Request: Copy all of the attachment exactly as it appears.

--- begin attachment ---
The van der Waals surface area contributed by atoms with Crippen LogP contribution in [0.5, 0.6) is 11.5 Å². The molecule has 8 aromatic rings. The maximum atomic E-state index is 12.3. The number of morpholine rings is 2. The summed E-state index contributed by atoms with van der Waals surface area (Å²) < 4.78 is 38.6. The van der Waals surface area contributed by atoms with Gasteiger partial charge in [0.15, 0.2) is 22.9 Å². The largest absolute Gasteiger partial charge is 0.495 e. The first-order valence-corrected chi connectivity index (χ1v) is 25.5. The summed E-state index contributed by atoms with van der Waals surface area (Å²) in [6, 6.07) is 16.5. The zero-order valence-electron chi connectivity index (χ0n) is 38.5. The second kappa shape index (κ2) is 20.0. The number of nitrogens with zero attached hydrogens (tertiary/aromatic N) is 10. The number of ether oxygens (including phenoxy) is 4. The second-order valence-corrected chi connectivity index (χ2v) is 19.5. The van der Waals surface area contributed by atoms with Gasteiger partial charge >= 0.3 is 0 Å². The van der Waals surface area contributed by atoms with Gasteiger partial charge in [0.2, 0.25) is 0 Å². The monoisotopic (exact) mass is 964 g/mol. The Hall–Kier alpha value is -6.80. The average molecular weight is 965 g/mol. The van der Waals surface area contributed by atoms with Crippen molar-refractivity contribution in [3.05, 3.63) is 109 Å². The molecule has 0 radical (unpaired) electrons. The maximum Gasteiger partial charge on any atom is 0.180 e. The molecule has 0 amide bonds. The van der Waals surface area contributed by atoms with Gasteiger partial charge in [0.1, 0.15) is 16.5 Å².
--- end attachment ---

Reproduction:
The van der Waals surface area contributed by atoms with Crippen LogP contribution in [0.5, 0.6) is 11.5 Å². The molecule has 8 aromatic rings. The maximum atomic E-state index is 12.3. The number of morpholine rings is 2. The summed E-state index contributed by atoms with van der Waals surface area (Å²) < 4.78 is 38.6. The van der Waals surface area contributed by atoms with Gasteiger partial charge in [0.15, 0.2) is 22.9 Å². The largest absolute Gasteiger partial charge is 0.495 e. The first-order valence-corrected chi connectivity index (χ1v) is 25.5. The summed E-state index contributed by atoms with van der Waals surface area (Å²) in [6, 6.07) is 16.5. The zero-order valence-electron chi connectivity index (χ0n) is 38.5. The second kappa shape index (κ2) is 20.0. The number of nitrogens with zero attached hydrogens (tertiary/aromatic N) is 10. The number of ether oxygens (including phenoxy) is 4. The second-order valence-corrected chi connectivity index (χ2v) is 19.5. The van der Waals surface area contributed by atoms with Gasteiger partial charge >= 0.3 is 0 Å². The van der Waals surface area contributed by atoms with Gasteiger partial charge in [0.2, 0.25) is 0 Å². The monoisotopic (exact) mass is 964 g/mol. The Hall–Kier alpha value is -6.80. The average molecular weight is 965 g/mol. The van der Waals surface area contributed by atoms with Crippen molar-refractivity contribution in [3.05, 3.63) is 109 Å². The molecule has 0 radical (unpaired) electrons. The maximum Gasteiger partial charge on any atom is 0.180 e. The molecule has 0 amide bonds. The van der Waals surface area contributed by atoms with Gasteiger partial charge in [0.1, 0.15) is 16.5 Å².